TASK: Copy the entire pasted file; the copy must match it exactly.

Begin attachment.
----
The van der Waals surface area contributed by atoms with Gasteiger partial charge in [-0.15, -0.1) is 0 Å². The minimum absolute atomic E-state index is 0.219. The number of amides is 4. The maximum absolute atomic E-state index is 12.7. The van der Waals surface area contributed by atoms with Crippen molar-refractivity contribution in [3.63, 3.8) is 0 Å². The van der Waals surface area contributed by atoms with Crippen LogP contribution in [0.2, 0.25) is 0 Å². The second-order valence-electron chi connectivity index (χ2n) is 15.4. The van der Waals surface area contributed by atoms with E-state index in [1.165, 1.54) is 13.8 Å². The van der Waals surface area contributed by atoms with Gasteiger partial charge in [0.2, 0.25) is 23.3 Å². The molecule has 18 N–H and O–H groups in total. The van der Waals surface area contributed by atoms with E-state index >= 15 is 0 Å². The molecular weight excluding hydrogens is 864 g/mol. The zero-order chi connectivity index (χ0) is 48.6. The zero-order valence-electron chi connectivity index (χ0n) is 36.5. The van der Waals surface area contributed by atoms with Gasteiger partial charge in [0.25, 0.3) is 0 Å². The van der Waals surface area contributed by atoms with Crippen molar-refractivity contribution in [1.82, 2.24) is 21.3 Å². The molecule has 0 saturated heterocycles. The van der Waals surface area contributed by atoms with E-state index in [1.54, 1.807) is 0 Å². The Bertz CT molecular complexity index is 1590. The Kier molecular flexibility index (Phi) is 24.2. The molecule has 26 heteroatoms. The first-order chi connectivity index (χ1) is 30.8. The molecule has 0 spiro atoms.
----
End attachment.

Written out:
The van der Waals surface area contributed by atoms with Gasteiger partial charge in [-0.15, -0.1) is 0 Å². The minimum absolute atomic E-state index is 0.219. The number of amides is 4. The maximum absolute atomic E-state index is 12.7. The van der Waals surface area contributed by atoms with Crippen molar-refractivity contribution in [3.63, 3.8) is 0 Å². The van der Waals surface area contributed by atoms with Crippen LogP contribution in [0.2, 0.25) is 0 Å². The second-order valence-electron chi connectivity index (χ2n) is 15.4. The van der Waals surface area contributed by atoms with E-state index in [1.165, 1.54) is 13.8 Å². The van der Waals surface area contributed by atoms with Gasteiger partial charge in [0.2, 0.25) is 23.3 Å². The molecule has 18 N–H and O–H groups in total. The van der Waals surface area contributed by atoms with E-state index >= 15 is 0 Å². The molecular weight excluding hydrogens is 864 g/mol. The zero-order chi connectivity index (χ0) is 48.6. The zero-order valence-electron chi connectivity index (χ0n) is 36.5. The van der Waals surface area contributed by atoms with Gasteiger partial charge in [0.25, 0.3) is 0 Å². The van der Waals surface area contributed by atoms with Crippen molar-refractivity contribution in [1.82, 2.24) is 21.3 Å². The molecule has 0 saturated heterocycles. The van der Waals surface area contributed by atoms with E-state index in [1.54, 1.807) is 0 Å². The Bertz CT molecular complexity index is 1590. The Kier molecular flexibility index (Phi) is 24.2. The molecule has 26 heteroatoms. The first-order chi connectivity index (χ1) is 30.8. The molecule has 0 spiro atoms.